The annual review of Spending Guidelines for the Standard Financial Statement (SFS) comes into place on Monday 4 April. The aim of the guidelines is to provide creditors and the advice sector with independently derived spending guidelines to provide a benchmark for typical flexible or discretionary monthly spending based on household composition.
Creditors and the debt advice sector are given at least two months’ notice of the change and there is a robust process in place to assess any changes in the guidelines. This includes use of the ONS Food and Living Costs Survey and/or any significant fluctuations in the Consumer Price Index.
Since the SFS was first implemented, rates of inflation have been relatively stable and the challenges of providing figures well in advance of implementation have not been too challenging. The current position, of course, looks very different. Inflation is at levels not seen in a generation, with global challenges around gas and other fuel costs and other challenges as we emerge from the pandemic. All of this is, of course, being exacerbated by the external geo-political situation which shows no immediate signs of settling down.
What does this mean for those in financial difficulty, creditors and the debt advice sector dealing with such consumers?
The SFS expectations are that only where the guidelines are exceeded (or where an adviser believes further reflection on expenditure is required) should they be used as guidance around levels of expected spending.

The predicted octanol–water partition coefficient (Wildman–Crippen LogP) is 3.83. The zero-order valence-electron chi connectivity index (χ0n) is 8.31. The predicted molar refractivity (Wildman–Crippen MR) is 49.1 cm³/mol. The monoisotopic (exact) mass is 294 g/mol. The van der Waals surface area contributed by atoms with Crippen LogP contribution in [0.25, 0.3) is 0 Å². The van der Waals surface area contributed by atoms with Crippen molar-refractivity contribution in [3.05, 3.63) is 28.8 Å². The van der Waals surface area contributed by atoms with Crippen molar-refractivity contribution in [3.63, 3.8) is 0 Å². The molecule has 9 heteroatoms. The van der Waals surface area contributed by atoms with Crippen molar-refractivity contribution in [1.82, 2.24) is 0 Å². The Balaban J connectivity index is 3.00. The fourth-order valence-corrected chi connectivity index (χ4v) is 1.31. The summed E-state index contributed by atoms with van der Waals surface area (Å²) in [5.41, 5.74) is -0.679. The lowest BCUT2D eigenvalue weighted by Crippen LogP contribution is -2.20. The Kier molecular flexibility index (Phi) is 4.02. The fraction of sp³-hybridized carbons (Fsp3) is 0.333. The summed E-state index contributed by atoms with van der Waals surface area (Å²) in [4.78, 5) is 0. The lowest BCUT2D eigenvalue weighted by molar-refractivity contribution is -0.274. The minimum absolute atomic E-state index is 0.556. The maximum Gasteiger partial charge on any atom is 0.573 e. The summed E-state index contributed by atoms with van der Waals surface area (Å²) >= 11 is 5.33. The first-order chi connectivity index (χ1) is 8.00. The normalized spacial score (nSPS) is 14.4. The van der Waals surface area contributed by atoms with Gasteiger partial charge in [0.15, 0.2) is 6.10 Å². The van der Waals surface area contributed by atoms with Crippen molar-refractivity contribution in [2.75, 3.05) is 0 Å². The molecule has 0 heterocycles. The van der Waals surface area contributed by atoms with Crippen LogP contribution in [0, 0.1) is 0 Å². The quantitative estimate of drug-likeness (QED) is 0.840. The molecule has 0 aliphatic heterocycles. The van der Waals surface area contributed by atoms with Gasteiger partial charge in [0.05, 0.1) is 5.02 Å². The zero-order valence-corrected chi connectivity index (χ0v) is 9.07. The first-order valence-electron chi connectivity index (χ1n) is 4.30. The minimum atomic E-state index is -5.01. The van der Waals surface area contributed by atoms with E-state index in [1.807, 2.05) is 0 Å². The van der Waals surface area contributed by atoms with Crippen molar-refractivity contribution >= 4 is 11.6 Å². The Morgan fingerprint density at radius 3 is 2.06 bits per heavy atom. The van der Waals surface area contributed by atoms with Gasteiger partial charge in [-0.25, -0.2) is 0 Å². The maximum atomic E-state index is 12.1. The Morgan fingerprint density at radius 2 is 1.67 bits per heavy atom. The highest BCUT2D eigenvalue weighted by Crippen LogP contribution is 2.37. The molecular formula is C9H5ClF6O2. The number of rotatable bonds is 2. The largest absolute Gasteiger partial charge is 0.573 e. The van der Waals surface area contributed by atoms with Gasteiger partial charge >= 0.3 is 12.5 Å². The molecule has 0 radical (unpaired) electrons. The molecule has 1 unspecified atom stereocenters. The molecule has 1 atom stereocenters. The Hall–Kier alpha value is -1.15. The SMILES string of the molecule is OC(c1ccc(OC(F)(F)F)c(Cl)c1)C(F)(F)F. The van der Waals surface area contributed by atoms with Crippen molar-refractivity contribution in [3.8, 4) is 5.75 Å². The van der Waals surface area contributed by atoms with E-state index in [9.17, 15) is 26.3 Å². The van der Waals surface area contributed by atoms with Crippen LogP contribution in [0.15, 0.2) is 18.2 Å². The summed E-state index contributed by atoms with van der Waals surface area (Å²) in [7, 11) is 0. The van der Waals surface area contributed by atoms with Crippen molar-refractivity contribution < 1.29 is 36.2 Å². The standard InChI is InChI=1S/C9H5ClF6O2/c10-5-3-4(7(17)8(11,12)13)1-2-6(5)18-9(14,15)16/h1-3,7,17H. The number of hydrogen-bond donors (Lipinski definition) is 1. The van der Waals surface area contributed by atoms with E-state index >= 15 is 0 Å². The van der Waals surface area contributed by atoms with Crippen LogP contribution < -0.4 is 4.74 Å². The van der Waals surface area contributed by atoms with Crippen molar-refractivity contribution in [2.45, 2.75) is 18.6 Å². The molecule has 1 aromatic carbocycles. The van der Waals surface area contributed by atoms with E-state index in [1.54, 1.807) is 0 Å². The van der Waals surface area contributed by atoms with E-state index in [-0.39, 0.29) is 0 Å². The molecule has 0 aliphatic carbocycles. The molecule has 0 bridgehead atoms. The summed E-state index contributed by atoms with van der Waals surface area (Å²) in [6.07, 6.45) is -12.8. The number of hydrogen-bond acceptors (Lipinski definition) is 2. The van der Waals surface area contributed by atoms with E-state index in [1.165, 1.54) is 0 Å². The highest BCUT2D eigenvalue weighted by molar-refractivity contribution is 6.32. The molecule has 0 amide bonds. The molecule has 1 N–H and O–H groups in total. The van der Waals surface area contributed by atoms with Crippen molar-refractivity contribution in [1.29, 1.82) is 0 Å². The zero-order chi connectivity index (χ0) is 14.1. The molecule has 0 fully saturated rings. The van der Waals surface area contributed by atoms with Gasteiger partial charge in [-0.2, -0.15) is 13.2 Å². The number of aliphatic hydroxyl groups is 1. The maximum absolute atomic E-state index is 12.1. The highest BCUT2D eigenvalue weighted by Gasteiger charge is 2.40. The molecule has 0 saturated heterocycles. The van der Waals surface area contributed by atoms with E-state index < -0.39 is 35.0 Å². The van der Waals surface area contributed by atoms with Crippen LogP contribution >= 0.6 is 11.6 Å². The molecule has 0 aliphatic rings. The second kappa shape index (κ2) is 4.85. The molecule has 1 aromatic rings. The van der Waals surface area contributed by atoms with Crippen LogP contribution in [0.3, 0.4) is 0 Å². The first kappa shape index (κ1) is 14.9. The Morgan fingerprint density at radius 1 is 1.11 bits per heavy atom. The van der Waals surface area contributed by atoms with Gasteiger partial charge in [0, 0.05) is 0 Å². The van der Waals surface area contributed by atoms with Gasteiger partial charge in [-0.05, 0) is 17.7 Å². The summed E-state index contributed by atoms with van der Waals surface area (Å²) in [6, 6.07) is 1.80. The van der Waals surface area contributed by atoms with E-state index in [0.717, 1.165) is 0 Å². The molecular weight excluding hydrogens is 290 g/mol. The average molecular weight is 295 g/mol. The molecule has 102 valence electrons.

Given what we are seeing with rising costs of living, I suspect that creditors may see more income and expenditure forms which, on the face of it, breach the guidelines. However, I also envisage that, on closer inspection, many of those forms will demonstrate an accurate and acceptable level of expenditure on “discretionary items” which it must be remembered include food, cleaning products, personal care products and mobile phones/broadband. Many of these “discretionary” items are, in reality, needed for everyday life.
Debt advisers and creditors will, therefore, need to ensure that their staff have a very clear understanding of the guidelines and have the necessary training, flexibility and agility to respond positively to income and expenditure forms which show lower (or even negative) disposable income.
Spending guidelines set to increase
There is provision within the SFS for additional review of guidelines in case of significant inflationary pressure but, currently, no indication that this provision will be used. Of course, next years’ figures will be based on what has been happening more recently and, at this point in time, this suggests that we are likely to see a significant rise in the spending guidelines this time next year.
Your main contact:
Jim is Managing Director of Equivo’s Litigation Division and responsible for all litigation activity across the business. Jim works with Equivo’s clients to design and implement efficient, innovative and compliant debt recovery strategies which put conduct risk at the core of our thinking.